How to make the office holiday party work for you
Office holiday party season is upon us.
By now, we should all know that excessive drinking, flirting and karaoke are office party no-nos. But there are things you should be doing that might actually advance your career.
Holiday gatherings are the ideal opportunity to get some face time with your bosses.
“These parties are permission to network and talk to people you don’t know,” said Gayle Hallgren-Rezac, co-author of “Work the Pond! Use the Power of Positive Networking to Leap Forward in Work and Life.”
Don’t skip it
Life gets busy this time of the year. And some people don’t want to socialize with coworkers outside of working hours. But the office party should make it on the calendar.
“A lot of corporate and promotional decisions, like when layoffs are happening, is as much about cultural fit as it is skills,” said Matt Youngquist, founder of career coaching firm Career Horizons.
Going to corporate social events demonstrates you are a team player and also helps build relationships and name recognition that can play a role in career decisions down the line.
“You build trust with these people, they can give you access to information you couldn’t get any other way, people who could become your champion,” said Hallgren-Rezac.
Help plan it
If your company relies on volunteers to plan the office party, raise your hand.
Putting on your party planner hat not only shows your company spirit, it will also expose you to other people from different departments and give you an advantage during the party.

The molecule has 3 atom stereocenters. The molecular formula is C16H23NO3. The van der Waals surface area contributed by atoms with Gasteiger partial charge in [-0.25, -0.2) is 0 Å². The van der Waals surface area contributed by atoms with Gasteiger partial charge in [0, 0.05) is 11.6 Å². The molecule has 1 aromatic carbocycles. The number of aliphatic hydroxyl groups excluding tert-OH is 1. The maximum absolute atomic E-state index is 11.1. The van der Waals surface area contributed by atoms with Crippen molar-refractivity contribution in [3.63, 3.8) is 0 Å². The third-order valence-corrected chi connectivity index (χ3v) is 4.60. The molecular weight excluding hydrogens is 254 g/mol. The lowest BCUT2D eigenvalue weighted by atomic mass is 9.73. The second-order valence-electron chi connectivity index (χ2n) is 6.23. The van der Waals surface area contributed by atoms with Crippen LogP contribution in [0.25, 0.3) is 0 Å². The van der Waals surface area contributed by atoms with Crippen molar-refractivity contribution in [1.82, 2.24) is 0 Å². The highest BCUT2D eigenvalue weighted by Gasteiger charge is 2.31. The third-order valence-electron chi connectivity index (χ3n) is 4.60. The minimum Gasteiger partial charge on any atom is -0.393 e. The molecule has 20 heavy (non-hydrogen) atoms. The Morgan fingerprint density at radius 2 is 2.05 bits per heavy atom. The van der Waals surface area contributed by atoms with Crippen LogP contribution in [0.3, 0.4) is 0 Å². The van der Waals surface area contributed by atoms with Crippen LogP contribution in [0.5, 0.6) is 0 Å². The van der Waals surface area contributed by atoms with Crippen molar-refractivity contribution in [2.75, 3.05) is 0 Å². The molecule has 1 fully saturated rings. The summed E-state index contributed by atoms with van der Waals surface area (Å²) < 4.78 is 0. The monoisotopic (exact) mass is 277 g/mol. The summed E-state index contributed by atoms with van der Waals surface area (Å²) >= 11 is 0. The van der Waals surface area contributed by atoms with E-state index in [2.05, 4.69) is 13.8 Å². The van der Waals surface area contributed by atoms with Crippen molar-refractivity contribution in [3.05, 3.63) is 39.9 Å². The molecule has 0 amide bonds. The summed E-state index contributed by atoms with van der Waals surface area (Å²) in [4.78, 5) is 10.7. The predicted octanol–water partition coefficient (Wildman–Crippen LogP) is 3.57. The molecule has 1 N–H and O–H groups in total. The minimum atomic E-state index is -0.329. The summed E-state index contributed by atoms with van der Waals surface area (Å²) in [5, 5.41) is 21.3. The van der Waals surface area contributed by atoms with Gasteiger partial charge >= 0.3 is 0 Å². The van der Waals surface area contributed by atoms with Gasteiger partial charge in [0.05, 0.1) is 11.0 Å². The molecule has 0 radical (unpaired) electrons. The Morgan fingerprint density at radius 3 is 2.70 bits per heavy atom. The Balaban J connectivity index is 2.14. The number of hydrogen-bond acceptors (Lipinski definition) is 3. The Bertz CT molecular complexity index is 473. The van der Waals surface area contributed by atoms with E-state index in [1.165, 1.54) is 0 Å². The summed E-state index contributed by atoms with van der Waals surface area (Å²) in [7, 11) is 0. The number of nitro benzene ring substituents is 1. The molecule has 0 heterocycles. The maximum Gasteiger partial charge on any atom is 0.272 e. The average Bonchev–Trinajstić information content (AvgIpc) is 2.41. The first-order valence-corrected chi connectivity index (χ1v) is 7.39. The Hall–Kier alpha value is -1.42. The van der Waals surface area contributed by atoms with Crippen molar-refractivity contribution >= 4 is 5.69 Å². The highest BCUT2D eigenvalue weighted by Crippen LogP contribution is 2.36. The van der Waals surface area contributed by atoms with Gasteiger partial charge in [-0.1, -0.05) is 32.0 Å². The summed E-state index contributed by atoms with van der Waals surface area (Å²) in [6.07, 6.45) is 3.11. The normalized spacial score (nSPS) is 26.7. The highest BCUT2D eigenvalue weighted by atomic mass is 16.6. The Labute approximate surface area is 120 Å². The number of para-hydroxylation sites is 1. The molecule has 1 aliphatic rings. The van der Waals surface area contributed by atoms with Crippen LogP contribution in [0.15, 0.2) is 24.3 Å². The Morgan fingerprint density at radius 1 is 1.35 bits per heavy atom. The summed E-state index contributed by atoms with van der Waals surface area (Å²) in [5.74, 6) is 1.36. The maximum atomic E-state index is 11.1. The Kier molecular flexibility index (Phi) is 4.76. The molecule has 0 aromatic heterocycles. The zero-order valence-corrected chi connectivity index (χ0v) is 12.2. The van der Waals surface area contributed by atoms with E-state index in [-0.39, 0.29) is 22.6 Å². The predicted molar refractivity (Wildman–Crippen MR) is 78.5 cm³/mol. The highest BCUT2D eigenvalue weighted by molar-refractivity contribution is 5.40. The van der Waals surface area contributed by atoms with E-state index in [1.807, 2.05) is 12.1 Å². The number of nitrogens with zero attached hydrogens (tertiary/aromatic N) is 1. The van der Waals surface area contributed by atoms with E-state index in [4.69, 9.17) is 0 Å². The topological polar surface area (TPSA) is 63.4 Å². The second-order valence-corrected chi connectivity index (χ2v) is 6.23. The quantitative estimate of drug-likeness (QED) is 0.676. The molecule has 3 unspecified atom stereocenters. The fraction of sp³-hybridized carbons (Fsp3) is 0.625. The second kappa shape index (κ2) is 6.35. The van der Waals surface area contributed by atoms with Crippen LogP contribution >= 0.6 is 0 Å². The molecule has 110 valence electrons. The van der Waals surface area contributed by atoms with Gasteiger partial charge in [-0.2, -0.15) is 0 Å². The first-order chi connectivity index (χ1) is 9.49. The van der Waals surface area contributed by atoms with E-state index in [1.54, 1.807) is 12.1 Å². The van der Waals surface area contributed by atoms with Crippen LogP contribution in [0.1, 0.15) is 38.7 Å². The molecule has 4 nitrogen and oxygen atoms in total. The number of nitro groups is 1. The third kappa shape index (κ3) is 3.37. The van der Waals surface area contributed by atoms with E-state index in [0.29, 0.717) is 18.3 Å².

“Especially for introverts, it gives you something to do,” said Youngquist, who refers to himself as a hyper introvert. “You can greet people when they come in. You will get far more mileage networking if you are involved in the planning.”
Create a meet list
Determine who you want to have some face time with before the party starts to keep you from getting distracted in a crowded room.
Doing a little research about the people can also help with the conversation.
“Identify a few people and make sure you connect with them,” said Judy Robinett, author of “How to Be a Power Connector.”
Keep the banter light
While networking and meeting new people will help your career, the office party isn’t the place to lobby for a promotion or complain about problems or other employees.
If you are talking with someone more senior, Hallgren-Rezac recommended establishing who you are, what you do, recent projects or accomplishments and what you are looking forward to in the new year.
“Tell them some good news,” she said. “Make it short.”
If you are talking to a colleague in a different department, ask about their role and any interesting initiatives they are working on, but also try to make the conversation more personal.
“Don’t always talk shop,” said Youngquist. “You don’t want to come across as a ladder climber.”
Stay away from being negative or sticking with your already established friends.
“Be positive, people are watching and you are leaving examples of who you are and what you are about. Promotions tend to go to people who are positive, optimistic and inspire others to work hard,” said Robinett.
Put your phone away
It can be tempting to hide behind your phone, but that can leave a bad impression to your bosses that you aren’t interested in being part of the team.
If meeting new people is intimidating for you, set a goal ahead of time of the number of people you want to meet, recommended Youngquist.
“I hate this kind of stuff,” he said. “Set a goal … otherwise I would talk myself out of going.”
Have a follow-up plan
Your work doesn’t end when you leave the party. Be sure to follow up with some of the people you met.
“Relationships aren’t built on one interaction, set up a follow-up step,” said Youngquist. It can be as simple as connecting on LinkedIn, setting up a coffee date in the new year, or if you really hit it off, a lunch date the next week.